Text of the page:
Braven BRV-XXL/2 Review: Your beefy bass buddy

Chris Davies - May 17, 2020, 5:00 am CDT
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Braven BRV-XXL/2 Review: Your beefy bass buddy
Editors' Rating: 8/10
Pros
  • Bass, bass, and more bass
  • 18 hour battery life
  • App-free control over treble/bass
  • Bottle opener is handy
Cons
  • Buttons are tricky to see
  • Only IPX5 waterproof if the port flap is shut

Bluetooth speakers so vast they demand their own carry handle may trade portability for punch, but when social distancing says you can’t go further than the garden you might as well drag some music out there with you. Braven’s BRV-XXL/2 is one such example of high-volume company for the COVID-19 pandemic, and it’ll even be your drinking buddy too.

It’s not a small speaker, by any means. 22-inches long, 8-inches deep, and 9-inches high, it has similar measurements to an old-school boombox. It’s heavier, though, at more than 17 pounds.

Braven sensibly includes a detachable shoulder strap, and there’s plenty of flexibility as to where you sit the speaker, too. It’s IPX5 rated, so can handle splashes of water and rain, though it’s not designed for actual immersion and instead will float. Not that you’d want to dunk it, anyway: that would muffle the five drivers.

There are four full-range drivers handling highs and mids, each with 15 watts of amplification, and arranged in pairs facing front and back. A 40 watt subwoofer points down, and then there are dual passive radiators.

The controls and ports are clustered on each end. On one side there are buttons for power, Bluetooth pairing, and play/pause, along with volume buttons that, when held, skip back and forth through your tracks. There’s also a broadcast pairing button, which allows you to link up to 100 BRV-XXL/2 together and have them all play the same thing.

In the midst of the buttons is one of the speaker’s more charming features, a bottle opener. At the opposite end, meanwhile, there’s an LED to show battery status and, underneath a rubber flap, the ports. Along with an input for the power supply brick, there’s an aux-in for amplifying an external source via 3.5mm input, a microphone input for using the BRV-XXL/2 as an impromptu PA, and a USB Type-A port.

The latter only supplies power, at up to 2.4A, allowing you to tap into the speaker’s hefty 15,600 mAh battery and charge up your phone. If you want to use the Braven as one of the loudest speakerphones around, there’s a built-in microphone too. It’s not the clearest out there, but it does in a pinch. Pressing the power button answers or ends a call.

Using Bluetooth 5.0 to connect to a phone was straightforward, though I missed being able to easily switch between two Bluetooth connections as UE’s Hyperboom allows. There’s AAC and SBC codec support, but the Braven misses out on apt-X.

While you might not realize it at first, you can actually tweak the BRV-XXL/2’s EQ, and it doesn’t require an app (in fact there isn’t one). Tapping the power button cycles the +/- buttons through volume, treble, and bass modes, with LEDs showing which of those you’re adjusting. No, we’re not talking 10 bands of granular control here, but it’s enough to tweak things to suit your broader preferences.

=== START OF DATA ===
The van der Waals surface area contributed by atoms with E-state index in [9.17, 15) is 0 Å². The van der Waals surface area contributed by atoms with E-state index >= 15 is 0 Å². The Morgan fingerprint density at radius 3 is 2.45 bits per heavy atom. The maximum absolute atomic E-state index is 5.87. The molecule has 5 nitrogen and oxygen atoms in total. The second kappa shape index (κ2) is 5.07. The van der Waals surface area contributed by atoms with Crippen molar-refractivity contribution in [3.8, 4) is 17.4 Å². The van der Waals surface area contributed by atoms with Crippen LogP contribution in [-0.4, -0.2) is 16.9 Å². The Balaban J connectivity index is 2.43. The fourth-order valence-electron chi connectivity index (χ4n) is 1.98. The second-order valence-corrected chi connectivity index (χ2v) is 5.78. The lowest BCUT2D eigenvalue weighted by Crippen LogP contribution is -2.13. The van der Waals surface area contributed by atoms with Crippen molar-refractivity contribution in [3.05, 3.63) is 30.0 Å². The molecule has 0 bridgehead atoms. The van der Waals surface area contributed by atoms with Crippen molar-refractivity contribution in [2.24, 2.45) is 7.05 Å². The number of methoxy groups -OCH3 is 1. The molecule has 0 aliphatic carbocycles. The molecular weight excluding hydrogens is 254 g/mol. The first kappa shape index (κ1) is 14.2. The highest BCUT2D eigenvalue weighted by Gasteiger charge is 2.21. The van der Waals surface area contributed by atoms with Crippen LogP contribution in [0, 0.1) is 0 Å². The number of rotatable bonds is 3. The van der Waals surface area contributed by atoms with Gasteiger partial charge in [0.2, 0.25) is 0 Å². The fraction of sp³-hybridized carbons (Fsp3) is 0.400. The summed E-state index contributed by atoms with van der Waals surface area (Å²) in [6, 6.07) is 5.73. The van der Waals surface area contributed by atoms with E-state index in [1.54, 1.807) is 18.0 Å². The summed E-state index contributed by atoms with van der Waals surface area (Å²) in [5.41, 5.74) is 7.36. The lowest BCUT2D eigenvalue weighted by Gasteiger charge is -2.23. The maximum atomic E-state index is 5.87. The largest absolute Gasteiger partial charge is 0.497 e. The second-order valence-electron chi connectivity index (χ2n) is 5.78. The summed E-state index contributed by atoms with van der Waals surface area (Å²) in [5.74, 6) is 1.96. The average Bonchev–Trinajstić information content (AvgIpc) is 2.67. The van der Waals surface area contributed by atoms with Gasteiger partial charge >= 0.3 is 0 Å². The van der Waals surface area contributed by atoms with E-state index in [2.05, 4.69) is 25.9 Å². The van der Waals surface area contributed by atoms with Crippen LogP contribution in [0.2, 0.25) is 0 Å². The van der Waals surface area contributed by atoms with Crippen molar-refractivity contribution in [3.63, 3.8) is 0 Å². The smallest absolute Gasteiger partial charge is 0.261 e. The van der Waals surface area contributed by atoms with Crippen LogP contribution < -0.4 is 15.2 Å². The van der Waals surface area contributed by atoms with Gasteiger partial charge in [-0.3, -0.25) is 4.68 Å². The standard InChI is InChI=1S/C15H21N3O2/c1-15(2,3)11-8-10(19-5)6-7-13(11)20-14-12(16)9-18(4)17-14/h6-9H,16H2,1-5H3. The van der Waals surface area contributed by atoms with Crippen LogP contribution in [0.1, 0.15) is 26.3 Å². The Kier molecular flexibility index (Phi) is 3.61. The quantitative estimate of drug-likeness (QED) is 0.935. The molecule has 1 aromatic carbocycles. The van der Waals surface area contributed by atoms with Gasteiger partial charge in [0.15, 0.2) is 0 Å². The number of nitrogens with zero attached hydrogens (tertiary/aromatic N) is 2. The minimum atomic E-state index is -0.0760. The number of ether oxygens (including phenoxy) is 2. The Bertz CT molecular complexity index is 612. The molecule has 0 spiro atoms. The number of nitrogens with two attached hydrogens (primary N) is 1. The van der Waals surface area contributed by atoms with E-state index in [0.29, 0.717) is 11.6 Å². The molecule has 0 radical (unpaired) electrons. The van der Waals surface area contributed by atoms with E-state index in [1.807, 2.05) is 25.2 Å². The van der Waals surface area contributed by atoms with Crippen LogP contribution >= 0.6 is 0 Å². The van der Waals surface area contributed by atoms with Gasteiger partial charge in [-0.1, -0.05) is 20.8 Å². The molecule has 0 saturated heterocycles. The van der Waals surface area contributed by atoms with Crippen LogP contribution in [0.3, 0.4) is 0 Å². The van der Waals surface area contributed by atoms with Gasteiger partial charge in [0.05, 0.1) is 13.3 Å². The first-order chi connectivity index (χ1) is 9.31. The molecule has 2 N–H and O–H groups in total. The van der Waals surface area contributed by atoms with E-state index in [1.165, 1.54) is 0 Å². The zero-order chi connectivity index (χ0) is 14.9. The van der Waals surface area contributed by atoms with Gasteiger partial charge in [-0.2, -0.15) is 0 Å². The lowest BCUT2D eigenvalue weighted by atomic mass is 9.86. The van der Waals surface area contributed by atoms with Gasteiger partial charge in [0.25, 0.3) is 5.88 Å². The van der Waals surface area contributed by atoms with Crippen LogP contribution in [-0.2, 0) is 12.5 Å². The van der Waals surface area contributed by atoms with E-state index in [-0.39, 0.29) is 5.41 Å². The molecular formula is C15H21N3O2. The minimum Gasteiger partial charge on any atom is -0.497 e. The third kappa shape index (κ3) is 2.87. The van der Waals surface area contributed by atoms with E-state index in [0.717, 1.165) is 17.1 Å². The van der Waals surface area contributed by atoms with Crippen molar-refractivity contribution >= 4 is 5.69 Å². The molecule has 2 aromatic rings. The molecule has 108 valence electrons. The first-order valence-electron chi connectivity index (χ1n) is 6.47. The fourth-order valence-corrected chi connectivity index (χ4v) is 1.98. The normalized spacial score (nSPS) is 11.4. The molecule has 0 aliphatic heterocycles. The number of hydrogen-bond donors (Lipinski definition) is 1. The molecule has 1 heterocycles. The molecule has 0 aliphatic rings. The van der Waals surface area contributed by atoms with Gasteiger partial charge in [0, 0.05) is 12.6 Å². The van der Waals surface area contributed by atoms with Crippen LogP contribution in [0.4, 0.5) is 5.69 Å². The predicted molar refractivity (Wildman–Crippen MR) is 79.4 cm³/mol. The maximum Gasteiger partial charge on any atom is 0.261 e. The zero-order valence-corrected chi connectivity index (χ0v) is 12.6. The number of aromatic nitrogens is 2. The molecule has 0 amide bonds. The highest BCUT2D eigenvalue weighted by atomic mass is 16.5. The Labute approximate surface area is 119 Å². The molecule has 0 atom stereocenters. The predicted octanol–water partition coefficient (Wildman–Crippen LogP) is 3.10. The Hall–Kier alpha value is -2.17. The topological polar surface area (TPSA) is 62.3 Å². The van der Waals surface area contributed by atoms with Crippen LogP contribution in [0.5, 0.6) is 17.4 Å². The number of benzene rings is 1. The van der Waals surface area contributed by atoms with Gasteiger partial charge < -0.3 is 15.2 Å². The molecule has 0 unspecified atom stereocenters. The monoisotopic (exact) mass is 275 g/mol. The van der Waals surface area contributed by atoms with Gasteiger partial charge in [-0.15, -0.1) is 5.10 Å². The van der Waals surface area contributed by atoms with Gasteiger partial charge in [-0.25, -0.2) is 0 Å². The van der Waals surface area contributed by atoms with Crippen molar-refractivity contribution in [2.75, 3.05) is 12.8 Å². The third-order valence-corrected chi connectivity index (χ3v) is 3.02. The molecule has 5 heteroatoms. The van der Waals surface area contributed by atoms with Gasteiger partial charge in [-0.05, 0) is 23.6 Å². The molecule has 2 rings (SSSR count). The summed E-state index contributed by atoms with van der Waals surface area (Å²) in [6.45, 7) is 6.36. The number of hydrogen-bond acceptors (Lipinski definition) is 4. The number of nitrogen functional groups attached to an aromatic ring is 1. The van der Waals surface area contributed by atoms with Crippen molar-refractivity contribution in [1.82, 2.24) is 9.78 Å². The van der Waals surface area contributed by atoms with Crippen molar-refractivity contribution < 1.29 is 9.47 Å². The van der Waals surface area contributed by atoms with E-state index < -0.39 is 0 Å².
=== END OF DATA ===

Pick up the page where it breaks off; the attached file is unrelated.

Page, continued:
Out of the box, there’s a lot of bass as I was expecting, but it’s just short of being overwhelming. Electronic, dance, and rap serve up great lashings of low-end, enough to get the Braven fizzing on its rubber footsies. Really, anywhere getting near to maximum volume is too much for use indoors; dialing things back allows the four drivers to weigh in and balance things out.

The high-end pops nicely, and the front/back positioning of the drivers means there’s less of a sweet spot to make sure you’re sitting in. If there’s a gap it’s right in the center of the frequency range, with piping vocals cutting through thumping bass, leaving instruments in the middle sometimes feeling a little lost.

It suits the outdoors better, I discovered, where the emphasis on extremes makes it easier to contend with the absence of walls that would normally contain a speaker’s sound and boost clarity. Some natural light also makes it easier to see the speaker’s buttons, which with their black-on-black legends aren’t as easy to see as I’d like. The power button is illuminated, but the rest (which ironically I used more often) aren’t.

Braven says to expect 18 hours of use on a charge – assuming you’re not borrowing some of that to top-up your phone – though that will vary depending on how loud you have it turned up. The LED changes color, between green, yellow, and red, depending on remaining charge. I wouldn’t argue with a more granular display, since if you find yourself away from home and running low you probably won’t have the proprietary charger with you.

It’s not my only frustration. IPX5 is nice, but you need to have the rubber flap closed in order to achieve it. That means, if you’re using the aux-in or charging your phone from the USB port, you need to make sure the BRV-XXL/2 isn’t going to get splashed.

Braven BRV-XXL/2 Verdict

If volume – and bass in particular – are your primary requests, then Braven delivers. The BRV-XXL/2 is loud, and its subwoofer is a beast. The nice surprise comes when you realize it’s no one-trick-pony, and still has an unexpectedly balanced high-end to go with the rumbling.

My main complaints are around control, with Braven’s dimly-marked and multi-purposed buttons trickier than they need to be. Once you’ve actually queued up some tunes, though, there’s a lot to like here, especially since despite the $399.99 list price it’s easy to find the speaker at closer to $250. Kicking back, opening up a bottle, and settling into a bass-fest is a reminder of just where the BRV-XXL/2 shines.

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